The Fresh Loaf

News & Information for Amateur Bakers and Artisan Bread Enthusiasts

? protease in starterh

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plevee's picture
plevee

? protease in starterh

I normally use my starter weeky but  bought bread for the past 2 weeks. When I got the stater out of the fridge it hadn't risen at all & smelled more acidic than usual. I fed it twice and got no rise and also noted a change in texture; slimey and gelatinous -kind of the way chewing gum goes if you have some food in your mouth.

The last time this happened, the bread I used it in got stickier the more I kneaded it. I was told by the kind people at KAF that I probably had a protease problem. I made another starter which has performed very well till now.

I've now refreshed  tiny amounts of the starter 4 times with no change.

Diagnosis? Advice?

Patsy

plevee's picture
plevee

Please!

Just Loafin's picture
Just Loafin

By 'tiny amounts' I'm guessing you're trying to 'shock' or 'wash' it? If you've done that a few times, I'd stop doing that until you get it to rise again. Do a 2-1-1 feeding at 12 hrs until then. Example: 100g starter, 50g water and 50g flour (also assuming you keep it at 100% hyd). You need to get your yeast healthy again. If you don't get it to rise within 48-72 hours, it might be gone. There's no harm in using some pineapple juice if you have any. You also might try substituting half Whole Wheat for the flour, as that has been known to kick up a lazy or abused starter. Once you get it rising again, then we can see if you actually have a protease, or possibly a thiol situation, so first things first. Let us know and good luck!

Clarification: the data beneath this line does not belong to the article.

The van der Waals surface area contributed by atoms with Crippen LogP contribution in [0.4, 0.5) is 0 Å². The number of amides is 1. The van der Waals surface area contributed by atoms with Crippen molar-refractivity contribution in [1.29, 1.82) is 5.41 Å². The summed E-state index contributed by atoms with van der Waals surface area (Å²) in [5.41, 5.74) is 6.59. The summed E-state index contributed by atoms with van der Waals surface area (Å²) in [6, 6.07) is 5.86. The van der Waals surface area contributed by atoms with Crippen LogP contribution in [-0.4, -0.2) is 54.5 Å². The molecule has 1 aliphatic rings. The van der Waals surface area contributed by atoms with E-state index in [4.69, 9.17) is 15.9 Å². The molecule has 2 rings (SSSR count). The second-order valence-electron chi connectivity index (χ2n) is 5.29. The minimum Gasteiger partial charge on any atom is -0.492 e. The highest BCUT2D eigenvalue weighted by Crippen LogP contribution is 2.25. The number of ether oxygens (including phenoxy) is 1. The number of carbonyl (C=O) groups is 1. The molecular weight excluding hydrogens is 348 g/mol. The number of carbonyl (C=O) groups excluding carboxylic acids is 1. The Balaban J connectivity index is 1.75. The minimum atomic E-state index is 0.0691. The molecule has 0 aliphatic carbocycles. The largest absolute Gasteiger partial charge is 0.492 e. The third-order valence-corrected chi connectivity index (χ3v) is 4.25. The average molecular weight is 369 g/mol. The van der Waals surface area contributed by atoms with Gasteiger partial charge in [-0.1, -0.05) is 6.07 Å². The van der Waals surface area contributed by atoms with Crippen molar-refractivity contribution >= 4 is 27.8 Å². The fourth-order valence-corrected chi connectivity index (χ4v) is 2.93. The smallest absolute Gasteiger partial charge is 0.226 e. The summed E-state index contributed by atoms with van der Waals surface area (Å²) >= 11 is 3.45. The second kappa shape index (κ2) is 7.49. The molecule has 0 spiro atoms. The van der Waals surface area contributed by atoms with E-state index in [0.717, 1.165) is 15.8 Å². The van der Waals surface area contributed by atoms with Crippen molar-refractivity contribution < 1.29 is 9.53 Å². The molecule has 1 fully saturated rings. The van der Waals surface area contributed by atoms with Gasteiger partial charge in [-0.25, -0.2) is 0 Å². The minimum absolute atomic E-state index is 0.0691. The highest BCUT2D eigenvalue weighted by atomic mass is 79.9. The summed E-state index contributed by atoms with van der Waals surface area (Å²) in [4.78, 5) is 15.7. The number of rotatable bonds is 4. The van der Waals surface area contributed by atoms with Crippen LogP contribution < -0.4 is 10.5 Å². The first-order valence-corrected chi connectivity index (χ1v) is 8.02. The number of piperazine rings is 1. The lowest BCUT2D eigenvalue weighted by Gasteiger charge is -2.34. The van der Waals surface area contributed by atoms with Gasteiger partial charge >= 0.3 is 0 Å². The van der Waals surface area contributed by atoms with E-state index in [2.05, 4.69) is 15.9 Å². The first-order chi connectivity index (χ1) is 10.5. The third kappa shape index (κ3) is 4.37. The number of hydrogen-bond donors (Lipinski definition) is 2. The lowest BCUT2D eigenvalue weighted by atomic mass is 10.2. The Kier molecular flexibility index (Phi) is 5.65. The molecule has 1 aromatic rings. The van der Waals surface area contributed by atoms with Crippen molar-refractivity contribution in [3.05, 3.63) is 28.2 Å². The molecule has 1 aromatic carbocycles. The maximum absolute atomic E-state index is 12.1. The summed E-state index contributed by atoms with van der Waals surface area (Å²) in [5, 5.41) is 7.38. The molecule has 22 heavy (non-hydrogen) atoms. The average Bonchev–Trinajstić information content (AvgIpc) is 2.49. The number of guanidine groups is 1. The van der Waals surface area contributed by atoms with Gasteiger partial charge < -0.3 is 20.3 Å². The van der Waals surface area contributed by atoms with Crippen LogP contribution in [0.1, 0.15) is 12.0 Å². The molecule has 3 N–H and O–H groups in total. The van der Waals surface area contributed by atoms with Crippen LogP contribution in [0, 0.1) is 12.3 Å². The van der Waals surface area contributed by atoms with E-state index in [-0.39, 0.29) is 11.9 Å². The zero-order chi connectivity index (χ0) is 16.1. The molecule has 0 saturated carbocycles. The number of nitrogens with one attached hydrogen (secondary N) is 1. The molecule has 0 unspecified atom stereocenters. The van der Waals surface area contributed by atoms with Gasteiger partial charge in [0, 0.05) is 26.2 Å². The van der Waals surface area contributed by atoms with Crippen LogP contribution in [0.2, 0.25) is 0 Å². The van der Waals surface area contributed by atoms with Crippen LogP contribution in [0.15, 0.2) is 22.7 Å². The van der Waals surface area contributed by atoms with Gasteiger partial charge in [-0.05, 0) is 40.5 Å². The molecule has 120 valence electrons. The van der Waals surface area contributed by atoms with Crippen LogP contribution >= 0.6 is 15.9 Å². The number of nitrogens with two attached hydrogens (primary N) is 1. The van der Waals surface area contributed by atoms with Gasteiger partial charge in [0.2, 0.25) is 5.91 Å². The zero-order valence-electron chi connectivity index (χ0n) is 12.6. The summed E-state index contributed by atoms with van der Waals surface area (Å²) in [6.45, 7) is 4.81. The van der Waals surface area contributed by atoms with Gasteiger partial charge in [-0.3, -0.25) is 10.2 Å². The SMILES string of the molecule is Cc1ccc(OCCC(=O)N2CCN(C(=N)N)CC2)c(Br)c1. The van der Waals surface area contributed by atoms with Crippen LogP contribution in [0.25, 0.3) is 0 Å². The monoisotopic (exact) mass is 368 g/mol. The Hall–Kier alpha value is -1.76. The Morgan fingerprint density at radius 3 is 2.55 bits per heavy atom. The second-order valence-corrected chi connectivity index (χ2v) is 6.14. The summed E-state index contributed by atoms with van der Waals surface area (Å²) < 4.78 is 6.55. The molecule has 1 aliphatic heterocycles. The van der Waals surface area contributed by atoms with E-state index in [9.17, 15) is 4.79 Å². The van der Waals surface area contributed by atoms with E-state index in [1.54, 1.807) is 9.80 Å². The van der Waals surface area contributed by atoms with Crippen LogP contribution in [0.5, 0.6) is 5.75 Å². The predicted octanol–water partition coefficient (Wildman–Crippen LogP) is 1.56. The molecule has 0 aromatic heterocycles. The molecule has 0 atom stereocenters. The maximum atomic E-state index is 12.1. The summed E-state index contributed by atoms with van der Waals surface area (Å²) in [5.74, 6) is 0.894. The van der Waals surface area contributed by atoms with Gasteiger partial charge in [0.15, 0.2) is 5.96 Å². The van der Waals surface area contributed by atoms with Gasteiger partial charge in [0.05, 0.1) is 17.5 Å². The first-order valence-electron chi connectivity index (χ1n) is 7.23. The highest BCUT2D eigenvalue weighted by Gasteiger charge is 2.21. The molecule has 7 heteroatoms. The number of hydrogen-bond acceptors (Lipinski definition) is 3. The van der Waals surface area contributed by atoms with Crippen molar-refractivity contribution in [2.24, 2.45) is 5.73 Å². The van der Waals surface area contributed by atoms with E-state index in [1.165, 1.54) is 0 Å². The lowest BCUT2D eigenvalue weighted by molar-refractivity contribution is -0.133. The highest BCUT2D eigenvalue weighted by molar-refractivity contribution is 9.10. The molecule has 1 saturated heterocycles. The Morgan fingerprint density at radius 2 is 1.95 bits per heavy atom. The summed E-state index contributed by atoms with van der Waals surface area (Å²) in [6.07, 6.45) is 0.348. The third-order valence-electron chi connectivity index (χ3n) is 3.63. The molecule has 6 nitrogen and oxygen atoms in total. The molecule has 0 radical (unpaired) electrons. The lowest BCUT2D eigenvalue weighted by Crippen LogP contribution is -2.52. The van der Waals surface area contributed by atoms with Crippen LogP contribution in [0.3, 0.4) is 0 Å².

- Keith

nicodvb's picture
nicodvb

If you search in the archive you'll find a lot of threads on the thiol compounds turning the starter and the bread into a very sticky and extensible mess without elasticity. Who described the problem and the solution is Debra Wink. The cure is simple: keep on refreshing until the starter goes back to a healty status. Another possible solution (according to a friend of mine who is a chemist) is the use of a tiny amount of vitamin C in the bread dough as long as the starter keeps on misbehaving.

plevee's picture
plevee

Actually I used the starter in a 5 grain rye sourdough with a small amount of yeast & the bread rose & handled fairly well even though I'm seeing no activity in the starter.

I've given it a 1:2:2 feed with a little home ground rye & will increase the feeding frequency and see how it does.

Thanks for the advice,  Patsy

nicodvb's picture
nicodvb

Patsy, mind that rye is extremely rich both in yeasts and in protease enzymes. You will see your starter much thinner after a while, but it's normal with rye.

plevee's picture
plevee

Thanks.

I only used a little rye in the first feeding. I've been using the Morbread flour that is its usual diet since, on a 12h schedule. It actually seems so be coming back - it's bubbling and smells more like itself and the texture isn't slimey any more.

I'll be testing it at the weekend and send in the results.

It has been a really good, active starter without a sour taste. I particularly want it to be working to enter some bread in the local County Fair in July; it has been on the verge of extinction and needs entries to support it.  Patsy

Ford's picture
Ford

Rye is also deficient in the proteins that make gluten.   No gluten; no elasticity.

plevee's picture
plevee

I am delighted to report that repeated refreshments have returned my starter to its former activity and aroma. Very many thanks to everyone for the help.  Patsy